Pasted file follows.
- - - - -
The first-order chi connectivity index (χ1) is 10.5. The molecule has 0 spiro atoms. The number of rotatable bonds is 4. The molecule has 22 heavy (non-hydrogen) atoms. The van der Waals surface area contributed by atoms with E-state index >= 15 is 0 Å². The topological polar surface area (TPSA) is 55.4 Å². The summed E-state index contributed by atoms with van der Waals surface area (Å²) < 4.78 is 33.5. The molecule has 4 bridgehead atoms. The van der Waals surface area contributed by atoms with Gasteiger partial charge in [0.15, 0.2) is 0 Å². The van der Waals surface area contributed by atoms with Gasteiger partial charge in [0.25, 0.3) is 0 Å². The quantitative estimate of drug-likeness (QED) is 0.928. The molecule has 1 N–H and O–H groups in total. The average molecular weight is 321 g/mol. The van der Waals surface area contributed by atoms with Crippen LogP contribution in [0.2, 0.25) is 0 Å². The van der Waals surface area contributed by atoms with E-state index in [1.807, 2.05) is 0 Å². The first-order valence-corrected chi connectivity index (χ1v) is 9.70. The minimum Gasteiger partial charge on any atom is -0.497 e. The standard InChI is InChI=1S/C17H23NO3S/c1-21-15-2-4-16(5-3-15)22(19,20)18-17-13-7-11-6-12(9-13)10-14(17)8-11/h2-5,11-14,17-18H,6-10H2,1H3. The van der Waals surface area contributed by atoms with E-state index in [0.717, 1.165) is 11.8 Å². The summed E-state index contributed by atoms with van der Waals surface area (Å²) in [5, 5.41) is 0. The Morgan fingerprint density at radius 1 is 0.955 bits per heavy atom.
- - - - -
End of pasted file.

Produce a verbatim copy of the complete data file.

The first-order chi connectivity index (χ1) is 10.5. The molecule has 0 spiro atoms. The number of rotatable bonds is 4. The molecule has 22 heavy (non-hydrogen) atoms. The van der Waals surface area contributed by atoms with E-state index >= 15 is 0 Å². The topological polar surface area (TPSA) is 55.4 Å². The summed E-state index contributed by atoms with van der Waals surface area (Å²) < 4.78 is 33.5. The molecule has 4 bridgehead atoms. The van der Waals surface area contributed by atoms with Gasteiger partial charge in [0.15, 0.2) is 0 Å². The van der Waals surface area contributed by atoms with Gasteiger partial charge in [0.25, 0.3) is 0 Å². The quantitative estimate of drug-likeness (QED) is 0.928. The molecule has 1 N–H and O–H groups in total. The average molecular weight is 321 g/mol. The van der Waals surface area contributed by atoms with Crippen LogP contribution in [0.2, 0.25) is 0 Å². The van der Waals surface area contributed by atoms with E-state index in [1.807, 2.05) is 0 Å². The first-order valence-corrected chi connectivity index (χ1v) is 9.70. The minimum Gasteiger partial charge on any atom is -0.497 e. The standard InChI is InChI=1S/C17H23NO3S/c1-21-15-2-4-16(5-3-15)22(19,20)18-17-13-7-11-6-12(9-13)10-14(17)8-11/h2-5,11-14,17-18H,6-10H2,1H3. The van der Waals surface area contributed by atoms with E-state index in [0.717, 1.165) is 11.8 Å². The summed E-state index contributed by atoms with van der Waals surface area (Å²) in [5, 5.41) is 0. The Morgan fingerprint density at radius 1 is 0.955 bits per heavy atom.